Vast humanitarian needs found from Uvira to Fizi, South Kivu

A recent humanitarian needs assessment mission conducted jointly by several UN agencies has found widespread humanitarian needs in the region from Uvira to Fizi in South Kivu Province of eastern Democratic Republic of the Congo (DRC).

Priority domains for intervention were reported to be protection/security, water, health and food security, according to the mission, conducted from 16 to 20 October by the Office for the Coordination of Humanitarian Affairs, the Office of the UN High Commissioner for Refugees, the World Food Programme, the World Health Organization, the Food and Agriculture Organization and the UN Children's Fund.

The population of the region visited was estimated to be about 375,000 people, including 76,500 internally displaced persons (IDPs), 44,500 internal returnees and 5,000 returnees from neighbouring Tanzania - many of whom had been refugees for five to seven years. "Hundreds if not thousands" of Rwandan refugees who wished to remain in the DRC were also reported.

The mission reported that although a greater sense of security seemed to have returned among the population, residents remained apprehensive about the possible eruption of renewed hostilities, given the presence of a wide range of armed elements in the region. Some of these elements are the Rassemblement congolais pour la democratie (RCD-Goma) former rebel movement and the Mayi-Mayi militias, both now party to the DRC's national transitional government; the Forces pour la defense de la democratie (FDD) and Forces nationales de liberation (FNL) rebels from neighbouring Burundi; and the Interahamwe and ex-FAR, Rwandan Hutu militias and the former Rwandan army, respectively, that fled into the DRC in 1994 following their major role in the 1994 Rwandan genocide.

Although the mission received assurances from various local military authorities that security would be guaranteed for humanitarian actors throughout the region, it said that a "considerable number of people remained displaced in inaccessible areas, with no intention of returning to their homes until their security could be guaranteed by all military actors".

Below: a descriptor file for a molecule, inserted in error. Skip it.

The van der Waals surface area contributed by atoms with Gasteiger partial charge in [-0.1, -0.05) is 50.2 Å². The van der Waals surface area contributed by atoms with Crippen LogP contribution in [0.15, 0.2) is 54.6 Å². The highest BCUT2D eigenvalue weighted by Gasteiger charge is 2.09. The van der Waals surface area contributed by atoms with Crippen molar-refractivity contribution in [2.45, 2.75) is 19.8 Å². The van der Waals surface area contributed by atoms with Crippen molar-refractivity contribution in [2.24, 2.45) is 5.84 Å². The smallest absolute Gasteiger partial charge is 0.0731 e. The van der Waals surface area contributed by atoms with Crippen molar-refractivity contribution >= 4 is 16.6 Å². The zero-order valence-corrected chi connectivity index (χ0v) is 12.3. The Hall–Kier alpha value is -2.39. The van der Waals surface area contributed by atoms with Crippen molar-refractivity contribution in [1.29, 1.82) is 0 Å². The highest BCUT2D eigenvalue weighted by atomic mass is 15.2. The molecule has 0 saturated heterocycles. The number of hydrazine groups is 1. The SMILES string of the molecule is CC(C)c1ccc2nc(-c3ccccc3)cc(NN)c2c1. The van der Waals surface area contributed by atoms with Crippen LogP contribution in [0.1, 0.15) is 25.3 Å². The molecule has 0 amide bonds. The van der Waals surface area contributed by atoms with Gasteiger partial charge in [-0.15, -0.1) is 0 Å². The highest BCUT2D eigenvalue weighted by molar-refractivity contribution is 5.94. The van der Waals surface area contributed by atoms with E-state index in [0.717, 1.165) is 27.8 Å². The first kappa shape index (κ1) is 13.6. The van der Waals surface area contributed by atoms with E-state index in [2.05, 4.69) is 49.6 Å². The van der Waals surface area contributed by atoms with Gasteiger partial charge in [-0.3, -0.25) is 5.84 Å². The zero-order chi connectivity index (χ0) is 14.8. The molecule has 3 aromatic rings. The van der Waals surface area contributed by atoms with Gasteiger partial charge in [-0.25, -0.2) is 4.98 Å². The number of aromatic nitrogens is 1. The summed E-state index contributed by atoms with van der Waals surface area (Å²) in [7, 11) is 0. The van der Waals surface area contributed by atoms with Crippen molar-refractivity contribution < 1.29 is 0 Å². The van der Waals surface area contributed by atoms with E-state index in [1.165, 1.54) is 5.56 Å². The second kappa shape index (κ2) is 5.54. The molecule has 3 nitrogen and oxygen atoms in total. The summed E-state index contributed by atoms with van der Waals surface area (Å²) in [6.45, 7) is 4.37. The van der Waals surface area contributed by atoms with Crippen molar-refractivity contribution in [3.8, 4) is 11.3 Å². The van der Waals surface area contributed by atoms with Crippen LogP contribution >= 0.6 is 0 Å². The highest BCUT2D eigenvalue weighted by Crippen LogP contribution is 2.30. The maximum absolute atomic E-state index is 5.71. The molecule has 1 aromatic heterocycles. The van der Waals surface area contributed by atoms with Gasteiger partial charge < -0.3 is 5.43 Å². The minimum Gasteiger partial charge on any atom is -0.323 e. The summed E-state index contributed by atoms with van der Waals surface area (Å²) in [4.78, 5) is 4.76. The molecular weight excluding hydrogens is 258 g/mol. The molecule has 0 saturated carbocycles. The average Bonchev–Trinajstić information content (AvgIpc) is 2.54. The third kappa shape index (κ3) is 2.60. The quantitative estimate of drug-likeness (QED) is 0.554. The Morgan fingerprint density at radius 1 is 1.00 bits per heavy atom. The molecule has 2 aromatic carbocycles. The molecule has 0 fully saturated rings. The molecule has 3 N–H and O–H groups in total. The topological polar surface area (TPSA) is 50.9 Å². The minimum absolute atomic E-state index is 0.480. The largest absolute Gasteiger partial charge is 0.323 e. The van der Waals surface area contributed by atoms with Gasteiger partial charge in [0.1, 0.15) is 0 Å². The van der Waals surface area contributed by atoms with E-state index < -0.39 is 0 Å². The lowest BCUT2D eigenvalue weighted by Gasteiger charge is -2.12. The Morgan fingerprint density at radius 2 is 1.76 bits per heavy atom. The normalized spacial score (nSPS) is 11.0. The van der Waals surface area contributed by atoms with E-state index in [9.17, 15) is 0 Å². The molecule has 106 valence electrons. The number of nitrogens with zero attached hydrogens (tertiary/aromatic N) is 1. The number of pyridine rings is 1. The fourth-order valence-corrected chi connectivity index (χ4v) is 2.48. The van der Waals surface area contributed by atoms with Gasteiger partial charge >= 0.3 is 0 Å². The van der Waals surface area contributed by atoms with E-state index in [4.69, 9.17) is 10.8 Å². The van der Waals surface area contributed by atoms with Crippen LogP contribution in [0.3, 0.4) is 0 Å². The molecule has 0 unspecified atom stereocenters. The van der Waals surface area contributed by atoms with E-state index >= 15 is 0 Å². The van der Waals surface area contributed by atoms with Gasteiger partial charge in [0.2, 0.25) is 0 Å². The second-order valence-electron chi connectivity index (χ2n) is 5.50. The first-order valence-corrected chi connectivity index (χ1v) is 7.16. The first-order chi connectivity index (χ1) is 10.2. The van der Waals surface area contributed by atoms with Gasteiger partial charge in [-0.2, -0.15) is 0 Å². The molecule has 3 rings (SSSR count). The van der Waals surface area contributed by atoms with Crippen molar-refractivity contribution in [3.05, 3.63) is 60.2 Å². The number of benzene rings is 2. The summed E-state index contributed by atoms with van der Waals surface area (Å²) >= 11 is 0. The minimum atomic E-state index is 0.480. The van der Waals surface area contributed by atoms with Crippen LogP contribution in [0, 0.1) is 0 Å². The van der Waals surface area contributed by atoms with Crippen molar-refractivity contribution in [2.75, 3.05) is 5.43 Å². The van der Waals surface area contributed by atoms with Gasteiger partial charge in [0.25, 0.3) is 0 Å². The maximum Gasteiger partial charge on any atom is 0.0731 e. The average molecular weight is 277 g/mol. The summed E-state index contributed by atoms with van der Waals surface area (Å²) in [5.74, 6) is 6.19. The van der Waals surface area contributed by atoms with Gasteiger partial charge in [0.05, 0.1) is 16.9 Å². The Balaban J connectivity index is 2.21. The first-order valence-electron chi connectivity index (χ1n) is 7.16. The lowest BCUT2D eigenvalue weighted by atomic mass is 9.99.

As an illustration of just how precarious the security situation remained in the region, the mission cited one local NGO as having reported that from August to mid-October 2003, 452 women and seven men had been raped along the Makobola-Baraka-Katanga axis.

Among other measures, the mission said that training in international humanitarian law, with particular attention to sexual abuse, was imperative for armed groups, government officials and civil society. Identification and monitoring of vulnerable populations would also be needed.

Food insecurity was found to be closely linked to continued insecurity: despite being a very fertile region, many residents had refused to resume cultivation of their fields, the systematic pillage of crops having become common practice among armed groups. On top of this, the steady return of IDPs and refugees had placed a considerable burden on already food-insecure populations. The mission reported that malnutrition "was clearly visible" among populations to which they had access.

"Urgent" distribution of seeds and tools, as well as food relief to prevent consumption of seeds, was recommended by the mission, which added that rehabilitation of roads would also be necessary to facilitate the eventual transport of harvests from fields to markets.

The health sector was likewise reported to have been devastated: some 80 percent of health centres were heavily damaged or destroyed, in dire need of rapid rehabilitation. Essential medicines were found to be in short supply, if available at all, while access to clean water was often absent - a particular concern given the prevalence of cholera outbreaks in the region.

The mission called for the testing of water supplies, the reconstruction of water provision networks, and the installation of latrines. Furthermore, it said the rehabilitation of health centres, the provision of essential medicines and the resumption of vaccination campaigns - including provision of "cold chain" supplies for the proper storage of vaccines - would be needed.

With regard to habitations and buildings, some 75 percent had been demolished. Any public buildings left standing and in viable condition, such as schools, offices, hospitals, and churches, had been occupied by armed groups.

The education sector was also found to be in shambles: shortages of teachers and materials were commonplace, with many students unable to attend classes because of an inability to pay school fees.

A final report of the mission is due to be issued next week, followed by a special coordination meeting among UN agencies and NGOs to discuss follow-up action.